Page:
Armed forces chief Sir Jock Stirrup to become a lord
Britain's most senior military officer is to be awarded a peerage and will join the House of Lords.
Air Chief Marshal Sir Jock Stirrup, who is retiring this week from his job as Chief of the Defence Staff, gets a non-political life peerage.
He is being replaced in the military by Gen Sir David Richards.
Sir Jock has been head of the armed forced since 2006 and had been asked to extend his term until next April by the previous government.
His departure was then brought forward by Defence Secretary Liam Fox after the coalition government took power, although Dr Fox denied the former fighter pilot had been sacked.
Being elevated to the Lords is an honour which is regularly granted to former Chiefs of the Defence Staff (CDS).
Sir Jock told BBC Radio 4's The World at One that he would maintain his interest in defence once he took up his seat in the Lords.
He said he planned to use his new role to make sure that the government increased defence spending in the future but added: "I haven't had time really to think about my future because we have been doing the defence review up until last week.
"When I hand over to my good friend and very able successor Sir David Richards, I will then have the opportunity to take stock and decide what I shall move on to next."
Prime Minister David Cameron said he was "extremely pleased" at the news of Sir Jock's peerage.
"I applaud him for his excellent leadership throughout his time as CDS, which has seen a particularly demanding tempo of activity, including the withdrawal from Iraq and ongoing operations in Afghanistan," he said.
"I also want to thank him for the considered advice and remarkable support he has provided to me as we worked together on critical issues, in particular the Strategic Defence and Security Review."
Dr Fox said Sir Jock's peerage was "appropriate recognition for the dedication he has shown in public life and his contribution to the armed forces".
In the BBC interview Sir Jock said he was not stepping down in early, but in fact would have preferred to have retired at the beginning of 2010.
He said: "I've had this particular time pencilled in for my retirement for most of the last year so the notion that I'm stepping down early is frankly nonsense."
He said the worst moments during his tenure were hearing about casualties.
"Every day of the last four and a half years I have had to ask myself 'is the UK gaining sufficient strategic benefit for the price our people are paying?'
"That is not an easy calculus to make because how do you weigh someone's life or limbs against strategic benefit? But it's a judgement one has to make because if I ever reach the conclusion that the answer is no, and nor is there any prospect of gaining sufficient strategic benefit - that's the time I have to tell the prime minister 'you have got to get us out'.
"Thus far the answer has always been yes."
He also said that the bulk of troops would not be withdrawn from Afghanistan for four years but there had been progress in the country.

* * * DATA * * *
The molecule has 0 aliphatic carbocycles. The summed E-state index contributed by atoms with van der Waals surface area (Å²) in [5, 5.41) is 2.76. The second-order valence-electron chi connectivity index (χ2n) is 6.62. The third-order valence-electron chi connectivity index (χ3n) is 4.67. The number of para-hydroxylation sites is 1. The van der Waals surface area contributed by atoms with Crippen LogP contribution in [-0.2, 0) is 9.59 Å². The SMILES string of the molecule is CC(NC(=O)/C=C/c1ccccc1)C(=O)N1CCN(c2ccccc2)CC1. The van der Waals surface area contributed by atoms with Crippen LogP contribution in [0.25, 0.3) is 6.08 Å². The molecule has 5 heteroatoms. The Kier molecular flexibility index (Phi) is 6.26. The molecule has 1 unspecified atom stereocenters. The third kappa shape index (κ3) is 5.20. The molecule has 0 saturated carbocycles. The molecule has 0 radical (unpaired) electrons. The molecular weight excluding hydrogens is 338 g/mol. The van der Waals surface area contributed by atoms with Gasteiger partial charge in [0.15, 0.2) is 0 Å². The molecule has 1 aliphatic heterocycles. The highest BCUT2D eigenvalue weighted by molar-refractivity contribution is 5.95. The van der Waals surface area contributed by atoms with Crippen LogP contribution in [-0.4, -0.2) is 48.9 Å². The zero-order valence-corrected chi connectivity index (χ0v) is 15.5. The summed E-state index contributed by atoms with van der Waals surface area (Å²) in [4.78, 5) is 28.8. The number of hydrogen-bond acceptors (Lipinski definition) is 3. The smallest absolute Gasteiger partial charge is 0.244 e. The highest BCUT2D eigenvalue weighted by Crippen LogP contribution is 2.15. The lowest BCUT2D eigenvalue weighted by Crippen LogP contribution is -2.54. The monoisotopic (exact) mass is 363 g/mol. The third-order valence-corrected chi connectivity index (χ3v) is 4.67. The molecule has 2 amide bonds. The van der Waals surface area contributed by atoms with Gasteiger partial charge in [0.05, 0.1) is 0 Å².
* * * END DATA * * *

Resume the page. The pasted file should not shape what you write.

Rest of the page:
"All of the progress that I see in Afghanistan - and I do see progress, there's no doubt about that - is far from irreversible.
"And we have to sustain the commitment, we have to sustain the pressure. My own view is that we are bound to succeed in Afghanistan, measured against our version of success, which of course is strictly limited in terms of its ambitions, we are bound to succeed if the international community can sustain the will and effort for long enough. That's the key."
He backed the strategic defence review, saying: "We will need to see real terms growth expenditure, year on year, for the second part of this decade. I made this point very forcefully to the chancellor."
Although he admitted the country's armed forces would become smaller in the future, he said it would still be capable of defending the nation's interests.
He also revealed that despite its difficult past in Afghanistan, Russia would be aiding the military effort there as it had a stake in the country's future.
"All the neighbouring countries, not just those that border Afghanistan but the near neighbours [will be involved]. They have a stake in the stability of the region, so you would naturally expect them to be interested and involved.
"But also Afghanistan has to survive within the region. Its economy has to survive; it has to have trading partners. It has to have good relationships with its neighbours."
Meanwhile Foreign Secretary William Hague also said that "steady progress" was being made in Afghanistan but admitted levels of violence could increase.
He said the increase in military activity meant that there had been a sharp increase in the number of incidents involving violence against Afghan and international Isaf forces.
He also told the House of Commons: "The government is confident that we have the right military strategy in place and the right number of troops in Afghanistan.
He said a phased transition was expected with British forces drawn from combat operations by 2015.